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O'Rourke tells immigrants 'this country was founded on white supremacy'

O'Rourke tells immigrants 'this country was founded on white supremacy'
© Greg Nash

Former Rep. Beto O'RourkeBeto O'RourkeBoebert appears to carry gun on Capitol Hill in new ad 7 surprise moments from a tumultuous year in politics Mexican president breaks with other world leaders, refusing to acknowledge Biden win until election is finalized MORE (D-Texas) this week told a group of immigrants and refugees living in Nashville, Tenn., that the U.S. was founded on the concepts of white supremacy and slavery.

During a roundtable event hosted by a local organization that works with immigrants, the presidential candidate pointed to his home state's history in the Confederacy while arguing that the legacy of racism persists in U.S. institutions.

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"I know this from my home state, Texas, places that formed the Confederacy, that this country was founded on white supremacy," he said, according to the Tennessean. "And every single institution and structure that we have in this country still reflects the legacy of slavery and segregation and Jim Crow and suppression, even in our democracy."

He made the remarks in response to a question about how he would tackle white supremacy if elected president.

O'Rourke in recent weeks has attempted to reboot his 2020 presidential campaign after his initial success in fundraising and the polls was overshadowed by front-runners like former Vice President Joe BidenJoe BidenConfirmation hearing for Biden's DNI pick postponed Biden's Sunday inauguration rehearsal postponed due to security concerns: report Murkowski says it would be 'appropriate' to bar Trump from holding office again MORE and Sens. Bernie SandersBernie SandersBiden to seek minimum wage in COVID-19 proposal Former Sanders spokesperson: Progressives 'shouldn't lose sight' of struggling Americans during pandemic 'I saw my life flash before my eyes': An oral history of the Capitol attack MORE (I-Vt.), Elizabeth WarrenElizabeth WarrenPorter loses seat on House panel overseeing financial sector OVERNIGHT ENERGY: Nine, including former Michigan governor, charged over Flint water crisis | Regulator finalizes rule forcing banks to serve oil, gun companies | Trump admin adds hurdle to increase efficiency standards for furnaces, water heaters DeVos mulled unilateral student loan forgiveness as COVID-19 wracked economy: memo MORE (D-Mass.) and Kamala HarrisKamala HarrisBiden calls for swift action while outlining .9 trillion virus relief package Porter loses seat on House panel overseeing financial sector The Hill's 12:30 Report: Trump's growing isolation as administration comes to an end MORE (D-Calif.).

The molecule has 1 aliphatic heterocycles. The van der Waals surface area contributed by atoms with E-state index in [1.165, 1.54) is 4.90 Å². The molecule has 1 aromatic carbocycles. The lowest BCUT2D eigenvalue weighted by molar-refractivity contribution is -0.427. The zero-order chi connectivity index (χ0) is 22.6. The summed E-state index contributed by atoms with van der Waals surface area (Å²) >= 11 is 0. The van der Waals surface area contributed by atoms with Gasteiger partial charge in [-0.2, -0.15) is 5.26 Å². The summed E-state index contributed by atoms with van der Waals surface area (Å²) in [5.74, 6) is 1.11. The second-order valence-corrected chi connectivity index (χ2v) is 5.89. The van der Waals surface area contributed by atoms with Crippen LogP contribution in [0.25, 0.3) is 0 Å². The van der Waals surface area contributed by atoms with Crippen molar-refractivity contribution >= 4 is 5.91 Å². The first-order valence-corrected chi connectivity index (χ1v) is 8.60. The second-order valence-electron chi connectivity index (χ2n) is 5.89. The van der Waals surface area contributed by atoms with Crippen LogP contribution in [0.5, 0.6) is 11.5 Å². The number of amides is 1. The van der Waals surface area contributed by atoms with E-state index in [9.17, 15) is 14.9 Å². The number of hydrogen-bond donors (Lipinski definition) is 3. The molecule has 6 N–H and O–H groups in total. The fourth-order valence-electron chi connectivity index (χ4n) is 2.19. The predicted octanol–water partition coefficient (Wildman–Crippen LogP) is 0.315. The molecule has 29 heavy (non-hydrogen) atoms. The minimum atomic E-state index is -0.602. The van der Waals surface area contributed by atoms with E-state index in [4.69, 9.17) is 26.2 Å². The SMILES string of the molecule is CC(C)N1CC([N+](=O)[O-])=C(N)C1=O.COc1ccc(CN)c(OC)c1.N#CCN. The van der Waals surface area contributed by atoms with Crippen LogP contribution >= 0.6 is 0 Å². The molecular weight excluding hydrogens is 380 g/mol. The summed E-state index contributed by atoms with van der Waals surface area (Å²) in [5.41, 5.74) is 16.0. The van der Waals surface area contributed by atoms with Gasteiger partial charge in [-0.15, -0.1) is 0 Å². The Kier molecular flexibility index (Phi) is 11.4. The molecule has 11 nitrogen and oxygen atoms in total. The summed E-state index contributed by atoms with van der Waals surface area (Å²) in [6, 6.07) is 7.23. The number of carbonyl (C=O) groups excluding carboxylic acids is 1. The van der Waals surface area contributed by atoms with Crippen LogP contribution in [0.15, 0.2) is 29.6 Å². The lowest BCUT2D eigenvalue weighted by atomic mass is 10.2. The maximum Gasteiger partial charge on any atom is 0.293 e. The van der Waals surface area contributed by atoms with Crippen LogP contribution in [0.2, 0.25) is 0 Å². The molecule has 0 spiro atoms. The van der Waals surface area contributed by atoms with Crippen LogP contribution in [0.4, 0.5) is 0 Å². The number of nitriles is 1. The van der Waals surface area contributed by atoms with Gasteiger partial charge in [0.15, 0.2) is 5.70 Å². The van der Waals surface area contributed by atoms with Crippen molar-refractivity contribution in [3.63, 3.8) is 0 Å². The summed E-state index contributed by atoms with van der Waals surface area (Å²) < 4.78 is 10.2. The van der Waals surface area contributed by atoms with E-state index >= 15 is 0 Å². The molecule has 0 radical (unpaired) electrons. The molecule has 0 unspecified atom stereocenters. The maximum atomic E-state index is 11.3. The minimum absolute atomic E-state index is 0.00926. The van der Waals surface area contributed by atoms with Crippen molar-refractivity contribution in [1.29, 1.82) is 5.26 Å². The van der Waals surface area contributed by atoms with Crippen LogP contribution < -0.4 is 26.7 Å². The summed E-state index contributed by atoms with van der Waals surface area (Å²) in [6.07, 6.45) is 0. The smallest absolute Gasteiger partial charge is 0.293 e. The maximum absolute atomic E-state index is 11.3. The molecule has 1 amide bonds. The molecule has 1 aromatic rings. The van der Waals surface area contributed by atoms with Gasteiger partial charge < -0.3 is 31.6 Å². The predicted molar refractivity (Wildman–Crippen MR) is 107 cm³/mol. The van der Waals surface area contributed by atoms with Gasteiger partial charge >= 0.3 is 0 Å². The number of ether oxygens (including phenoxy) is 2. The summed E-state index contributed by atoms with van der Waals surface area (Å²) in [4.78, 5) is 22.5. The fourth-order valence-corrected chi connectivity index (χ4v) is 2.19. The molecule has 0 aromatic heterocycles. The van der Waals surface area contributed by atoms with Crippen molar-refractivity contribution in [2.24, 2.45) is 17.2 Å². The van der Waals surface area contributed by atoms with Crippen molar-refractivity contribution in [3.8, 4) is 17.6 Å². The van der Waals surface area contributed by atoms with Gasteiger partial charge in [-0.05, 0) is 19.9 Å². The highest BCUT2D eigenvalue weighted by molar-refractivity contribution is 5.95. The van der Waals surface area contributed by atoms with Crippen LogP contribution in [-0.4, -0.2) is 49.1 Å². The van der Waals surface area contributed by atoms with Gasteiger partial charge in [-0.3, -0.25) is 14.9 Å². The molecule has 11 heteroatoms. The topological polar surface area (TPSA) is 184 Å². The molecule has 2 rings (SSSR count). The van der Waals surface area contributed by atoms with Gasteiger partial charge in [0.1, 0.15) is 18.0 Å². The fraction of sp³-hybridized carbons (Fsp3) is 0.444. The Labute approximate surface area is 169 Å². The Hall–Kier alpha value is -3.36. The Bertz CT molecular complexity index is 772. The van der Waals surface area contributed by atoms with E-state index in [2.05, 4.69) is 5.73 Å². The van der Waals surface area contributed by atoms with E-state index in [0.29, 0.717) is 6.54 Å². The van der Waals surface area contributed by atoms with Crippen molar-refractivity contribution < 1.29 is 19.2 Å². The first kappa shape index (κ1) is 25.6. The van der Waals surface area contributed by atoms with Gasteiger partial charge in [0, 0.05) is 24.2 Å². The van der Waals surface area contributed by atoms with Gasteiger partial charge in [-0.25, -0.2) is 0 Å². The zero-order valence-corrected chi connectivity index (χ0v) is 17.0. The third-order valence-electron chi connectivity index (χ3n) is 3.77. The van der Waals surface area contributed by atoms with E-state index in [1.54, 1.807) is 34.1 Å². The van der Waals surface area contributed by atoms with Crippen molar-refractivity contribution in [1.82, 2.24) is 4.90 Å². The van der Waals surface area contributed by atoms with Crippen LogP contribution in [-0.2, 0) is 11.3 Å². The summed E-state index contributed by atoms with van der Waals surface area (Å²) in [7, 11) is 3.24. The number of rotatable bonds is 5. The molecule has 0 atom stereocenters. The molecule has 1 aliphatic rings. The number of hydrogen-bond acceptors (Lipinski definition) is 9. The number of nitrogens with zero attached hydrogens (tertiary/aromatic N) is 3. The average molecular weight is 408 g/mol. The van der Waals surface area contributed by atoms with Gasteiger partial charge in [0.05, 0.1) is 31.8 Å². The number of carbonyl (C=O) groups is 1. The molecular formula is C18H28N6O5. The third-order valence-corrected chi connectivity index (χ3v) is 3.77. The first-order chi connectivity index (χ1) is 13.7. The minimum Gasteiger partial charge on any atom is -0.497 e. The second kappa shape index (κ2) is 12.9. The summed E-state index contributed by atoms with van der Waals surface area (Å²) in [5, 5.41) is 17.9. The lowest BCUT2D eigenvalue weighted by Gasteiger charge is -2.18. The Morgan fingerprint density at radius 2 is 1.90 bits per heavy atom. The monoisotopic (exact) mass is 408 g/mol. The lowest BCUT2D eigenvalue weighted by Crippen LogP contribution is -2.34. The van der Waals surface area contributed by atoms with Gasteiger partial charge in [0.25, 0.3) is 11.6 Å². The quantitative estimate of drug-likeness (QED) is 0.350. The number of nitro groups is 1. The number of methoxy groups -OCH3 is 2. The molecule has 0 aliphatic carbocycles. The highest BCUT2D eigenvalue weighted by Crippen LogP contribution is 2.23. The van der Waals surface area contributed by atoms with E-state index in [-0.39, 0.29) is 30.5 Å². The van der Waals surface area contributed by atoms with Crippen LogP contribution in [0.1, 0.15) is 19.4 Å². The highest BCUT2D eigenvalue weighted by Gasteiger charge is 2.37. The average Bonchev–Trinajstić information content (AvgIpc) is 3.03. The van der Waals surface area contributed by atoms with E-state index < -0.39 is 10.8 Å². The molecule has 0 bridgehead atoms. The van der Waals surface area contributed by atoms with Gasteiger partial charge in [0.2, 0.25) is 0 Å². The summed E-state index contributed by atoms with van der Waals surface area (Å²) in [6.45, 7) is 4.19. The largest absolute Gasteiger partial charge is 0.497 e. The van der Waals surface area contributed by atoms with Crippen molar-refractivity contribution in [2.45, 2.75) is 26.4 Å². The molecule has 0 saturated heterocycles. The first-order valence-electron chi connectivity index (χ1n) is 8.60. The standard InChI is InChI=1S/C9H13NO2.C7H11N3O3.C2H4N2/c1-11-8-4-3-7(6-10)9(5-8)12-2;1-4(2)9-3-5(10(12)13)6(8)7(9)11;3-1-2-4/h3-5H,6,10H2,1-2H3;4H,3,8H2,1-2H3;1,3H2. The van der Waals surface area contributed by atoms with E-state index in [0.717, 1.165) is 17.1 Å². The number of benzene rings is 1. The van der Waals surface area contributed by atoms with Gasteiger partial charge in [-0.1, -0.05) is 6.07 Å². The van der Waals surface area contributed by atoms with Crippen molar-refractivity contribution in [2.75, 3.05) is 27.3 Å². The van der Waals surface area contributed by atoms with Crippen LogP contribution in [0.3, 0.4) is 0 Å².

During a May interview on ABC's "The View," O'Rourke appeared regretful over some aspects of his campaign launch, which featured an interview with Vanity Fair in which he said he was "born" to run despite saying throughout 2018 that he would not run for president in 2020.